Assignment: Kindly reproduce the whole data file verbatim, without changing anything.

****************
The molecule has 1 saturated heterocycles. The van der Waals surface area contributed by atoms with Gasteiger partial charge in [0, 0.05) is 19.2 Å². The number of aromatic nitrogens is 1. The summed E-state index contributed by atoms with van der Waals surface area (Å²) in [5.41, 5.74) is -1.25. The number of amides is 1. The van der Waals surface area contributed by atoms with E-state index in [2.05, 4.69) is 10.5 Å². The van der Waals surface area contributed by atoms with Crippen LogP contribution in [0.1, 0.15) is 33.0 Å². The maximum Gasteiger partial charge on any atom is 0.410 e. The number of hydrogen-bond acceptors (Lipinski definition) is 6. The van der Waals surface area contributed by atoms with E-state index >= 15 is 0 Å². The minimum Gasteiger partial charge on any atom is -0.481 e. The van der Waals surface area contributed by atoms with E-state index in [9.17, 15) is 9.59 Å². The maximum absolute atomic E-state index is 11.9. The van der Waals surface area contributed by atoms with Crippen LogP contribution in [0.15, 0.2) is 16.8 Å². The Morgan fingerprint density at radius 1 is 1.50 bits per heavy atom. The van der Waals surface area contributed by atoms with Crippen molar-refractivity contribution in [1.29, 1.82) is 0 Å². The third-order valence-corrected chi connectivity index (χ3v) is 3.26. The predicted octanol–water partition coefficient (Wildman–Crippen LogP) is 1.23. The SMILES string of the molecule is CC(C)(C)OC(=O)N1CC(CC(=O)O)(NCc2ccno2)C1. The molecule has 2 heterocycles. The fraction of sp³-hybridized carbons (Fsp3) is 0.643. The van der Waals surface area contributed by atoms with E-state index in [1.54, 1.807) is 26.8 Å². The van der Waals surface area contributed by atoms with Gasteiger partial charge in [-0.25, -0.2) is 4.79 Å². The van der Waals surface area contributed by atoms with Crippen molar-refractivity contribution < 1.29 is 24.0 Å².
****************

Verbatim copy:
The molecule has 1 saturated heterocycles. The van der Waals surface area contributed by atoms with Gasteiger partial charge in [0, 0.05) is 19.2 Å². The number of aromatic nitrogens is 1. The summed E-state index contributed by atoms with van der Waals surface area (Å²) in [5.41, 5.74) is -1.25. The number of amides is 1. The van der Waals surface area contributed by atoms with E-state index in [2.05, 4.69) is 10.5 Å². The van der Waals surface area contributed by atoms with Crippen LogP contribution in [0.1, 0.15) is 33.0 Å². The maximum Gasteiger partial charge on any atom is 0.410 e. The number of hydrogen-bond acceptors (Lipinski definition) is 6. The van der Waals surface area contributed by atoms with E-state index >= 15 is 0 Å². The minimum Gasteiger partial charge on any atom is -0.481 e. The van der Waals surface area contributed by atoms with E-state index in [9.17, 15) is 9.59 Å². The maximum absolute atomic E-state index is 11.9. The van der Waals surface area contributed by atoms with Crippen LogP contribution in [0.15, 0.2) is 16.8 Å². The Morgan fingerprint density at radius 1 is 1.50 bits per heavy atom. The van der Waals surface area contributed by atoms with Crippen molar-refractivity contribution in [1.29, 1.82) is 0 Å². The third-order valence-corrected chi connectivity index (χ3v) is 3.26. The predicted octanol–water partition coefficient (Wildman–Crippen LogP) is 1.23. The SMILES string of the molecule is CC(C)(C)OC(=O)N1CC(CC(=O)O)(NCc2ccno2)C1. The molecule has 2 heterocycles. The fraction of sp³-hybridized carbons (Fsp3) is 0.643. The van der Waals surface area contributed by atoms with E-state index in [1.54, 1.807) is 26.8 Å². The van der Waals surface area contributed by atoms with Gasteiger partial charge in [-0.25, -0.2) is 4.79 Å². The van der Waals surface area contributed by atoms with Crippen molar-refractivity contribution < 1.29 is 24.0 Å².